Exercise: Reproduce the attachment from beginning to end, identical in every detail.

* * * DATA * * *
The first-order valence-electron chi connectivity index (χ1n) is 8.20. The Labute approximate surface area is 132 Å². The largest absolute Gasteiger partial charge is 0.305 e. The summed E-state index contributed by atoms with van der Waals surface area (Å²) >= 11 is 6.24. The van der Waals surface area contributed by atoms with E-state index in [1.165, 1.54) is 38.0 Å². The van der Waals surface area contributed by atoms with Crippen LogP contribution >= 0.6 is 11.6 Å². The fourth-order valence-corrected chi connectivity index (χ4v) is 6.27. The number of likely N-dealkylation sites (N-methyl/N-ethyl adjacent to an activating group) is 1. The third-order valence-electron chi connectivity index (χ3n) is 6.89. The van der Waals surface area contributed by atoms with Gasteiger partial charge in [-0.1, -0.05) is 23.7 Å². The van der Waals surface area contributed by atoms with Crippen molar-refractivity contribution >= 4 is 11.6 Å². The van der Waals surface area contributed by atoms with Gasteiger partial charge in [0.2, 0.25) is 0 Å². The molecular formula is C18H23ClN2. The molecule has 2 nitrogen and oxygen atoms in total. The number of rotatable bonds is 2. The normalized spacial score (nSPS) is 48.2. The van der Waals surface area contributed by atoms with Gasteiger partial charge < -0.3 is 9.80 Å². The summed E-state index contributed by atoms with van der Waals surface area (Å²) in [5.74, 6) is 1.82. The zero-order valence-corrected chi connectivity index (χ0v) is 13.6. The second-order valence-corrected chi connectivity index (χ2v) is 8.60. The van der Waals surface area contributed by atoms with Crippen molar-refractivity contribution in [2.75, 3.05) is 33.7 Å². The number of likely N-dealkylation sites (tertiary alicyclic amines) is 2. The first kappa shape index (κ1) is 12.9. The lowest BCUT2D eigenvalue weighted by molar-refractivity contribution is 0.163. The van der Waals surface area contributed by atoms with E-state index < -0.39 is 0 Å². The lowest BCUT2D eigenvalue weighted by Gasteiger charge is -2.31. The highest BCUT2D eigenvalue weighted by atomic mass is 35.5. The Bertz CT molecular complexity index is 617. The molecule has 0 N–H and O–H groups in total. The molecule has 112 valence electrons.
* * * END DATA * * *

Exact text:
The first-order valence-electron chi connectivity index (χ1n) is 8.20. The Labute approximate surface area is 132 Å². The largest absolute Gasteiger partial charge is 0.305 e. The summed E-state index contributed by atoms with van der Waals surface area (Å²) >= 11 is 6.24. The van der Waals surface area contributed by atoms with E-state index in [1.165, 1.54) is 38.0 Å². The van der Waals surface area contributed by atoms with Crippen LogP contribution >= 0.6 is 11.6 Å². The fourth-order valence-corrected chi connectivity index (χ4v) is 6.27. The number of likely N-dealkylation sites (N-methyl/N-ethyl adjacent to an activating group) is 1. The third-order valence-electron chi connectivity index (χ3n) is 6.89. The van der Waals surface area contributed by atoms with Gasteiger partial charge in [-0.1, -0.05) is 23.7 Å². The van der Waals surface area contributed by atoms with Crippen molar-refractivity contribution >= 4 is 11.6 Å². The van der Waals surface area contributed by atoms with Gasteiger partial charge in [0.2, 0.25) is 0 Å². The molecular formula is C18H23ClN2. The molecule has 2 nitrogen and oxygen atoms in total. The number of rotatable bonds is 2. The normalized spacial score (nSPS) is 48.2. The van der Waals surface area contributed by atoms with Gasteiger partial charge < -0.3 is 9.80 Å². The summed E-state index contributed by atoms with van der Waals surface area (Å²) in [5.74, 6) is 1.82. The zero-order valence-corrected chi connectivity index (χ0v) is 13.6. The second-order valence-corrected chi connectivity index (χ2v) is 8.60. The van der Waals surface area contributed by atoms with Crippen molar-refractivity contribution in [2.75, 3.05) is 33.7 Å². The number of likely N-dealkylation sites (tertiary alicyclic amines) is 2. The first kappa shape index (κ1) is 12.9. The lowest BCUT2D eigenvalue weighted by molar-refractivity contribution is 0.163. The van der Waals surface area contributed by atoms with E-state index < -0.39 is 0 Å². The lowest BCUT2D eigenvalue weighted by Gasteiger charge is -2.31. The highest BCUT2D eigenvalue weighted by atomic mass is 35.5. The Bertz CT molecular complexity index is 617. The molecule has 0 N–H and O–H groups in total. The molecule has 112 valence electrons.